Cyprus: Church warning
08 August 2013 18:13
PAPHOS - Police are advising churches to bolster security measures after
a string of ecclesiastical thefts in Paphos this week.
Deputy police spokesperson Nicoletta Tyrimou confirmed yesterday that
the authorities were advising churches to take measures against thefts
after investigations were launched into six new break-ins.
“In each case the thieves swiped icons and any other items of value they
could find,” said Tyrimou.
Father Stylianos Iacovos reported to police on Tuesday that the Ayia
Anastasia Church in the Kilinia community had been burgled after
noticing the front entrance had been forced open.
Thieves took €800 from the collection box, two silver chalices, a gold
plated cross, a silver cross, and three small icons.
Police said the burglars most likely struck during the early hours and
used a crowbar to pry open the door.
On Monday, police received a report at around 5.00am that Ayia Eirini
church in the Timi community had been burgled. Thieves took an icon
worth €3,000 as well as two silver chalices and a number of candle
holders. Within the space of a few hours, the authorities were alerted
about burglaries at the churches Ayia Marina, Ayios Demetrianos, Ayia
Eirini, and Ayios Panaretos.
Tyrimou said the authorities were extremely concerned and were taking
measures to prevent them.
“We have held several meetings with representatives of the church to
discuss how security can be improved and we are also increasing police
patrols near small and remote churches which are most at risk.
“Other preventative measures are also being taken but we cannot discuss
them in detail at this point.”
The spokesperson added churches were generally targeted because they
lack sophisticated security systems.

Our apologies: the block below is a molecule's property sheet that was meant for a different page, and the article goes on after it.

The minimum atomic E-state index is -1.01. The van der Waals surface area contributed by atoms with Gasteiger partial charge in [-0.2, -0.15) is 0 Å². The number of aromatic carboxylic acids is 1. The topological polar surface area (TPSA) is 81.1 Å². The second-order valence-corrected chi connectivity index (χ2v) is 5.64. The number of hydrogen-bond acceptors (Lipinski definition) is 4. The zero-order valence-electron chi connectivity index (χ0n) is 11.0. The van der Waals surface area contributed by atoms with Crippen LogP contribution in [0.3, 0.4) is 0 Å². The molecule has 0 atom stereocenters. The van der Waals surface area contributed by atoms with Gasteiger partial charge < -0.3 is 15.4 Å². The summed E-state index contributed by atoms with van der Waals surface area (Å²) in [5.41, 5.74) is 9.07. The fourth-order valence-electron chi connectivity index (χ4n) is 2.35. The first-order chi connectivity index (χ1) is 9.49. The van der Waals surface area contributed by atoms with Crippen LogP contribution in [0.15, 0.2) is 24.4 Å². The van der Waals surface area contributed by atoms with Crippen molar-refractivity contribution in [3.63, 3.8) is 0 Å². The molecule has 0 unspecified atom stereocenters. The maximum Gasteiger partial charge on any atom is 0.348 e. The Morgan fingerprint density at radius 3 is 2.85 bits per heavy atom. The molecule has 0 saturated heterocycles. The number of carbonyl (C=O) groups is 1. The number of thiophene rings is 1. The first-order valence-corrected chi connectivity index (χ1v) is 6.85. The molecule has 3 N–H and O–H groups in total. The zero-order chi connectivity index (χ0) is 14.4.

Speaking to The Cyprus Daily, Paphos Bishop Georgios described the
recent surge in thefts against churches as “unacceptable”.
“We have taken on board the advice from the police and in some cases
CCTV systems and alarms have been installed in churches.”
The Bishop questioned why thieves would target remote chapels when there
is hardly anything of value for them to steal.
“Even though these isolated places of prayer contain few valuables we
are asking priests to do shifts so that there is someone awake and in
the church around the clock.” He added that the church had noticed a
distinct increase in thefts during the summer period.
“Cyprus is a tourist destination and it is very busy during the summer.
Because we receive many visitors during this time it makes it easy for
thieves to come in and look around before they decide to steal something.”
The phenomenon of church theft has been an ongoing issue islandwide and
has been on the rise for the last two years, with some of the larger
churches turning to elaborate security systems to protect their valuables.
Unsurprisingly, icons and artefacts made of gold and silver remain the
most popular targets for thieves.